Kenya is among countries with the potential to earn more from wildlife-based tourism through enhanced investment, the World Bank says.
In a report released in Nairobi, the World Bank said nature-based tourism is on the rise and could help provide solutions to challenges like poaching, loss of habitat, and low funding for protection of biodiversity.
“Wildlife tourism is a powerful tool that countries can leverage to grow and diversify their economies while protecting their biodiversity,” World Bank Lead Economist Richard Damania said.
“It is also a way to engage tourists in wildlife conservation and inject money into local communities living closest to wildlife. Success stories and lessons learned from nature-based tourism are emerging from across the globe,” he added.
“Countries like Kenya need to look to concrete examples of well-planned, sustainably-run tourism operations that have led to increased investments in protected areas and reserves, a reduction in poaching, an increase in the non-consumptive value of wildlife through viewing, and opportunities for rural communities to improve their livelihoods through tourism-related jobs, revenue-sharing arrangements, and co-management of natural resources,” Damania said.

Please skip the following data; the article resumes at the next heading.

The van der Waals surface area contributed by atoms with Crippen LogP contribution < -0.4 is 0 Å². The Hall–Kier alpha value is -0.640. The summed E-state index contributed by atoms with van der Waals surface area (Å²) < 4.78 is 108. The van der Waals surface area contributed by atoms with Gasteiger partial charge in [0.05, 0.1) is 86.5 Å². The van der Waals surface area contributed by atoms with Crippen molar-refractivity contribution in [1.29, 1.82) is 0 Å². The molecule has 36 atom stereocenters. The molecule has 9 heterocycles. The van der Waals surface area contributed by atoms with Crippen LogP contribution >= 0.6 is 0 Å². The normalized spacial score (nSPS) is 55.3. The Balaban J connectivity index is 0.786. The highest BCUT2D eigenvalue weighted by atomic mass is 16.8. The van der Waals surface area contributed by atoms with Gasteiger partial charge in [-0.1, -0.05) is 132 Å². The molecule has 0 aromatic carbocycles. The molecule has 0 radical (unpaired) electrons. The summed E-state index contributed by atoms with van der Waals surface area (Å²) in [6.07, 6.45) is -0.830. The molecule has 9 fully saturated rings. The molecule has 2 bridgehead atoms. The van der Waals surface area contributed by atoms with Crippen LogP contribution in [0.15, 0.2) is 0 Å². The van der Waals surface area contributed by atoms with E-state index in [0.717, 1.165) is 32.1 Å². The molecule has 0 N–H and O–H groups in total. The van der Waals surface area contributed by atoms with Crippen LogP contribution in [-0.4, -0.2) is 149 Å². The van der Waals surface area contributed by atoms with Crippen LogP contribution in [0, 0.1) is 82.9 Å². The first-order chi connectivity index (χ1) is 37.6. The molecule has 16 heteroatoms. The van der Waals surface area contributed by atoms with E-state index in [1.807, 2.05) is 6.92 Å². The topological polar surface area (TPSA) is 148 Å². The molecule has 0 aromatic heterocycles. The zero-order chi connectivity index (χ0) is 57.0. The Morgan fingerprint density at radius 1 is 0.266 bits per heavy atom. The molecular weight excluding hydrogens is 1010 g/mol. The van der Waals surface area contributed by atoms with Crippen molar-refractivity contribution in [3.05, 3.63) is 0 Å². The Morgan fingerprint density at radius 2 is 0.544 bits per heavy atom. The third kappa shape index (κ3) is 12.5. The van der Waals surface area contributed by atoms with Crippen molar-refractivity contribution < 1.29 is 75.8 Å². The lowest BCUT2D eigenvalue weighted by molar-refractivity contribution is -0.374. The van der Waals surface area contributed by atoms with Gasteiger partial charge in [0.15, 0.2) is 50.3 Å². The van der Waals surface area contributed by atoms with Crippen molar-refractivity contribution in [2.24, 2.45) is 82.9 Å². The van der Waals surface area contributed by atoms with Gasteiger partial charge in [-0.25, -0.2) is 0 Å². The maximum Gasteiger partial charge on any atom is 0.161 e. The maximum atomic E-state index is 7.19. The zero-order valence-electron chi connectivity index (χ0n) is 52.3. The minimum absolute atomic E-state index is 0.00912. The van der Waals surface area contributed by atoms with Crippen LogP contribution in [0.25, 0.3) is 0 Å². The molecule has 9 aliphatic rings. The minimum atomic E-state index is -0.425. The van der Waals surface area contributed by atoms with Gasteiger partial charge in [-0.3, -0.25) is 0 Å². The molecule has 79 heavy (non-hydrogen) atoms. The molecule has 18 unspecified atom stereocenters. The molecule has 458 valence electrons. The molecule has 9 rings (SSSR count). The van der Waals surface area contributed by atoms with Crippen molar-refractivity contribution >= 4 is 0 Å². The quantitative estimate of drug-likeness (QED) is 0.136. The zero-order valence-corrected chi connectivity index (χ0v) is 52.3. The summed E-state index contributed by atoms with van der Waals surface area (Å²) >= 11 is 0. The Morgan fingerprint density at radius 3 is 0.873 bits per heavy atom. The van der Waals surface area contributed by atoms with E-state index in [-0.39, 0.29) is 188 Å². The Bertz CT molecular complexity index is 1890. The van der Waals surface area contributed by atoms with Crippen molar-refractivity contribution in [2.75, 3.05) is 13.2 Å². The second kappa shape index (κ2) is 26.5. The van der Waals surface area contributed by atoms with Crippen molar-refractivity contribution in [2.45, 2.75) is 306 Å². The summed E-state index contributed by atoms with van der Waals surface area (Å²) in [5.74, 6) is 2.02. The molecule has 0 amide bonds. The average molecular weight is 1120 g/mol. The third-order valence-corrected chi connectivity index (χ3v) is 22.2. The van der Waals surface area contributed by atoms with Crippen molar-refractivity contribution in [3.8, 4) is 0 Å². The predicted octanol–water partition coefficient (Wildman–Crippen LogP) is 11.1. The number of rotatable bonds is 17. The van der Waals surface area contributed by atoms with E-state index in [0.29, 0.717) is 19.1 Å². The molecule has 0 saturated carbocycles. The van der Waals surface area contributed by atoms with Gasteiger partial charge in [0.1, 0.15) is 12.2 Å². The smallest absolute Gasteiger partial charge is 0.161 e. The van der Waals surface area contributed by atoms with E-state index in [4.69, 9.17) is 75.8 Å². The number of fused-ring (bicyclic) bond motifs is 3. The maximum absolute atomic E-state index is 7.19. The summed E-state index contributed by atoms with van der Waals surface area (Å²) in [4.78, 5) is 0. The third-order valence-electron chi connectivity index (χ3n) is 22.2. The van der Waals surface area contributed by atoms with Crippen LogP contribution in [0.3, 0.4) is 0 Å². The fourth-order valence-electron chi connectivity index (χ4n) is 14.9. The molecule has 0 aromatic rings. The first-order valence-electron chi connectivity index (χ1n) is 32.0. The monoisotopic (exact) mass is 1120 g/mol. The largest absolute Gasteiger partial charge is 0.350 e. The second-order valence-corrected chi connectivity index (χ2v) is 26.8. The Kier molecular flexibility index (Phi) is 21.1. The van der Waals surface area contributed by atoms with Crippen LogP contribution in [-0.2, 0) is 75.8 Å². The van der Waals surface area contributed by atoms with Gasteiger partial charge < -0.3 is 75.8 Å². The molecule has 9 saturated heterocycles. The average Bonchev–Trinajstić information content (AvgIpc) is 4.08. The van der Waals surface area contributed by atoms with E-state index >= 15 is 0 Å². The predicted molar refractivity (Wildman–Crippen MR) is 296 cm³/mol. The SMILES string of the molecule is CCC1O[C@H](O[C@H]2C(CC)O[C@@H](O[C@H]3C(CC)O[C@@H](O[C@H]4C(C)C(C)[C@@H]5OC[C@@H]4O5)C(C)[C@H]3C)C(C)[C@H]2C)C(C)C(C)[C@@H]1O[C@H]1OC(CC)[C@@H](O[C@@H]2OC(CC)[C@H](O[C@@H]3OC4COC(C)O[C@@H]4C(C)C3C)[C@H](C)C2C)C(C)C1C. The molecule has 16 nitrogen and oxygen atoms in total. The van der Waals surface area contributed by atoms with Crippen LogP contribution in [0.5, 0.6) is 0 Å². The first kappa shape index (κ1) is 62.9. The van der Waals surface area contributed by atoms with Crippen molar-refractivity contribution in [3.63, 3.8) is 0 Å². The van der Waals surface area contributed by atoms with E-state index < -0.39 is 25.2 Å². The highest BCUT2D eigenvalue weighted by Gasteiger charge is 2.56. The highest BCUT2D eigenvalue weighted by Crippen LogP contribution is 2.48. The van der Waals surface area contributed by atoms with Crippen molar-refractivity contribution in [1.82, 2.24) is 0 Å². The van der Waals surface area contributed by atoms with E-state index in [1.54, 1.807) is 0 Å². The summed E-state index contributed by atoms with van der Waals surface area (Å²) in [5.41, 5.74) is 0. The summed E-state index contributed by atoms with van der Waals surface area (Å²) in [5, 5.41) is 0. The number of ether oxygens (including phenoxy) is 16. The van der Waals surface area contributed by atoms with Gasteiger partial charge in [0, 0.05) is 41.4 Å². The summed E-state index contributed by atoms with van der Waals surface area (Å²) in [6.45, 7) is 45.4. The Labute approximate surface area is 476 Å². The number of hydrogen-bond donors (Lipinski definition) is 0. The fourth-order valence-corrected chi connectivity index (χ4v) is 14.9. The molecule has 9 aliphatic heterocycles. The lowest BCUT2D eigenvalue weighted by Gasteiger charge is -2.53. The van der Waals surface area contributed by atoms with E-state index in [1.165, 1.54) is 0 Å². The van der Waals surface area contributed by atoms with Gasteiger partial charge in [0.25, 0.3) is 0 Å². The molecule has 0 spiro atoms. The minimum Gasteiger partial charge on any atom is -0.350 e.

According to Damania, tourism benefits need to be shared better.
“There is a lack of balance with too many tourists in some places, and none elsewhere. Some destinations face gross overcrowding, such as South Africa’s Krueger National Park or the Masai Mara in Kenya,” he said. “We need to be able to distribute the demand for tourists more equally.”
He said wildlife-based tourism ensures that those living closest to nature and wildlife must also benefit.
“The local inhabitants that live in the national parks or at their periphery are usually extremely poor. Having tourism operations that can benefit them is extremely important for social corporate reasons, but also for sustainability reasons.
“If the benefits of tourism flow to the local communities, they will value the parks much more,” he added.